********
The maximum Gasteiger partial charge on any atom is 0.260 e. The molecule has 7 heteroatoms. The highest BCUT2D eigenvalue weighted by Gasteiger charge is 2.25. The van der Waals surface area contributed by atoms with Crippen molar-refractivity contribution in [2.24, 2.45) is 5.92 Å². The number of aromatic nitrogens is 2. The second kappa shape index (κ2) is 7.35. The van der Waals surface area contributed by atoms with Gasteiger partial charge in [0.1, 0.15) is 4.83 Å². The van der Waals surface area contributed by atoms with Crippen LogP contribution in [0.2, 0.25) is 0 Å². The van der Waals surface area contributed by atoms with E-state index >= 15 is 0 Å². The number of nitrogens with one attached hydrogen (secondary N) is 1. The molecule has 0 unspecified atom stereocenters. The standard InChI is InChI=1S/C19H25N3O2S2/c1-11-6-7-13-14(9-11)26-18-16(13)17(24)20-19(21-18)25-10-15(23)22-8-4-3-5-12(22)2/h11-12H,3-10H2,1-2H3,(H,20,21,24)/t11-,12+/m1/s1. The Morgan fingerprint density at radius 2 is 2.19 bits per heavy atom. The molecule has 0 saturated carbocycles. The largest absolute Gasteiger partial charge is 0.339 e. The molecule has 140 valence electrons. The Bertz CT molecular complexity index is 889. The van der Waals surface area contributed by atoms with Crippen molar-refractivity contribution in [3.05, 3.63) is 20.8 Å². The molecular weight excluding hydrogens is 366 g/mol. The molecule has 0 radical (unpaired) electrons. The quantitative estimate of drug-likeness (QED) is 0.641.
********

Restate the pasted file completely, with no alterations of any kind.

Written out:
The maximum Gasteiger partial charge on any atom is 0.260 e. The molecule has 7 heteroatoms. The highest BCUT2D eigenvalue weighted by Gasteiger charge is 2.25. The van der Waals surface area contributed by atoms with Crippen molar-refractivity contribution in [2.24, 2.45) is 5.92 Å². The number of aromatic nitrogens is 2. The second kappa shape index (κ2) is 7.35. The van der Waals surface area contributed by atoms with Gasteiger partial charge in [0.1, 0.15) is 4.83 Å². The van der Waals surface area contributed by atoms with Crippen LogP contribution in [0.2, 0.25) is 0 Å². The van der Waals surface area contributed by atoms with E-state index >= 15 is 0 Å². The number of nitrogens with one attached hydrogen (secondary N) is 1. The molecule has 0 unspecified atom stereocenters. The standard InChI is InChI=1S/C19H25N3O2S2/c1-11-6-7-13-14(9-11)26-18-16(13)17(24)20-19(21-18)25-10-15(23)22-8-4-3-5-12(22)2/h11-12H,3-10H2,1-2H3,(H,20,21,24)/t11-,12+/m1/s1. The Morgan fingerprint density at radius 2 is 2.19 bits per heavy atom. The molecule has 0 saturated carbocycles. The largest absolute Gasteiger partial charge is 0.339 e. The molecule has 140 valence electrons. The Bertz CT molecular complexity index is 889. The van der Waals surface area contributed by atoms with Crippen molar-refractivity contribution in [3.05, 3.63) is 20.8 Å². The molecular weight excluding hydrogens is 366 g/mol. The molecule has 0 radical (unpaired) electrons. The quantitative estimate of drug-likeness (QED) is 0.641.